Don’t talk yourself out of calling a lupus helpline.

Reasons are easy to find: you’re embarrassed to tell a stranger about your problem. You’re independent, and you want to handle things yourself. You’re not sure anybody can truly understand what you’re going through. You’re afraid you’ll just hear more bad news. You doubt anybody can really help. Talking won’t make the lupus go away.

The truth is we all need help, sometimes. It’s important that you don’t isolate yourself; facing something this difficult alone leaves you vulnerable to depression and despair. There are people out there with answers, ready to reassure and assist you – and in this age of electronic communication, they are easier than ever to find.

 

Help By Telephone

 

You have the option to call, if you are unable or uncomfortable with using the Web. Legitimate numbers will be toll free; the most common prefixes are 1-800 and 1-877. They generally operate during normal business hours, which will vary, as helpline office locations may be in Pacific, Central or Eastern time zones.

Helpline operators will answer general questions about lupus symptoms and treatment; they will not give you a medical diagnosis. They may also provide names and contact numbers for support groups and other resources in your area, or help you find a physician. Helplines are not designed to provide counseling, but your operator will assist if you would like information about counseling services near you.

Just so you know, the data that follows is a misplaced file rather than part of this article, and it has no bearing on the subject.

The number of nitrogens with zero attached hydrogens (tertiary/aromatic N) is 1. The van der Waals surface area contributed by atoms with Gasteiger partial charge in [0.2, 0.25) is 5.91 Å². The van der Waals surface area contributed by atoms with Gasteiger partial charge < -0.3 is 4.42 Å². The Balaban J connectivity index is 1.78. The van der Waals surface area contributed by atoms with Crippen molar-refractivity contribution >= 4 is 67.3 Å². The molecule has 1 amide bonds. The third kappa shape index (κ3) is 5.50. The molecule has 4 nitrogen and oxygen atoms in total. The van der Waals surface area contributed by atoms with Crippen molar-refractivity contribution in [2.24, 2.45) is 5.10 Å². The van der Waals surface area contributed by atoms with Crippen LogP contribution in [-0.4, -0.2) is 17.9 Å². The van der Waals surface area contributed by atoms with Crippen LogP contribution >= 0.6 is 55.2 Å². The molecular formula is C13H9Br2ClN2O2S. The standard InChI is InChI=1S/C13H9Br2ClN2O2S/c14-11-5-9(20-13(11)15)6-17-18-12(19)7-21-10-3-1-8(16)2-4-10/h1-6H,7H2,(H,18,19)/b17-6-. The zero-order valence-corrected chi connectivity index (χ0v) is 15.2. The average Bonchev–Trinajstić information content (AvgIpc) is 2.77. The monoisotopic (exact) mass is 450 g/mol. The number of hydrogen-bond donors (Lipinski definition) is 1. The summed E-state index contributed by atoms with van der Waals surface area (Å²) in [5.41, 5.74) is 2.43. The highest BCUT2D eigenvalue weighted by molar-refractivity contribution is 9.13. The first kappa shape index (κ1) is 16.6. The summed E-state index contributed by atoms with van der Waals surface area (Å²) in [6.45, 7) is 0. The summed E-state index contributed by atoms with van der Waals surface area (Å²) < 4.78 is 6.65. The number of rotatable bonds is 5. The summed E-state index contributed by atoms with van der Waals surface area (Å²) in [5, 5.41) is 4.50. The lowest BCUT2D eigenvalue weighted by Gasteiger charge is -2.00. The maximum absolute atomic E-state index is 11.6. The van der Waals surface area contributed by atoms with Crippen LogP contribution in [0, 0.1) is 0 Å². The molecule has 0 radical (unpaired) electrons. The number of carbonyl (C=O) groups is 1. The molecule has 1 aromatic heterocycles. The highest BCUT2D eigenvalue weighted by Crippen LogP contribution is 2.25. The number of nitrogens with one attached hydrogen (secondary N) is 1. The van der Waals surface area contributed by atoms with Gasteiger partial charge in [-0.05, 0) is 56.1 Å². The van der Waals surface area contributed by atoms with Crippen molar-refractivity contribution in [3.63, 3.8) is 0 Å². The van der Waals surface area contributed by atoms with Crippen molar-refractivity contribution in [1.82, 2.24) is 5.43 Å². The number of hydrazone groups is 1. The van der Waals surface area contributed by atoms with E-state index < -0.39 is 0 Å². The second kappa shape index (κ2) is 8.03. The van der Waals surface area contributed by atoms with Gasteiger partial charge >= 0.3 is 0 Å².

Some nationally recognized lupus helpline telephone numbers:

Lupus Alliance: 1 (800) 850-9000

Lupus Alliance of America Spanish Helpline (Thursdays 4:30-6:00 EST): 1 (800) 850-9000

Lupus Foundation of America: 1 (800) 558-0121

Us In Lupus: 1-855-US IN LUPUS (1 855 874-6587)

 

Help On the Web

 

The advantage to websites is their versatility: a website can support any number of useful features that are not possible with telephones. Websites offer chat rooms for those in need of a support network and reassurance from others who have personal experience and can truly understand. Websites store information in a searchable format and can be accessed with complete confidentiality; it is also possible to browse for information by subject or keyword, which means answers can be found even when you don’t know the right question to ask.

It is not necessary to send e-mail messages at a specific time or on certain days of the week, and replies can be stored and re-read at any time. Most sites include the date and year they were last updated (important when dealing with medical information, which is more trustworthy when it is current.) Sites generally have links to similar information on other sites; you can broaden your knowledge base with a click of the mouse. And last but not least, there are a lot of good sites out there.

Some words of caution: when possible, stick with websites that have names ending in dot-org or dot-gov, they are more likely to provide trustworthy information (the dot-com sites listed below are exceptions.) Read any “about us” section you can find, and hunt around a bit until you know who sponsors or hosts the site. And never give away personal information like your birthday, social security number, phone number, address or bank account numbers, especially in chat rooms.

Some trustworthy lupus help sites:

www.webmd.com

www.lupusny.org

www.lupus.org

www.usinlupus.com

www.lupus.us.com

However you choose to make contact, what matters most is that you do contact someone. These services exist because lupus is a burden that should be shared, and people who have lupus need to connect with others who can truly understand, who have hard-won experience and the wisdom that comes with it.

Don’t let fear or shame stop you. There are folks out there ready and waiting to help – all you have to do is ask.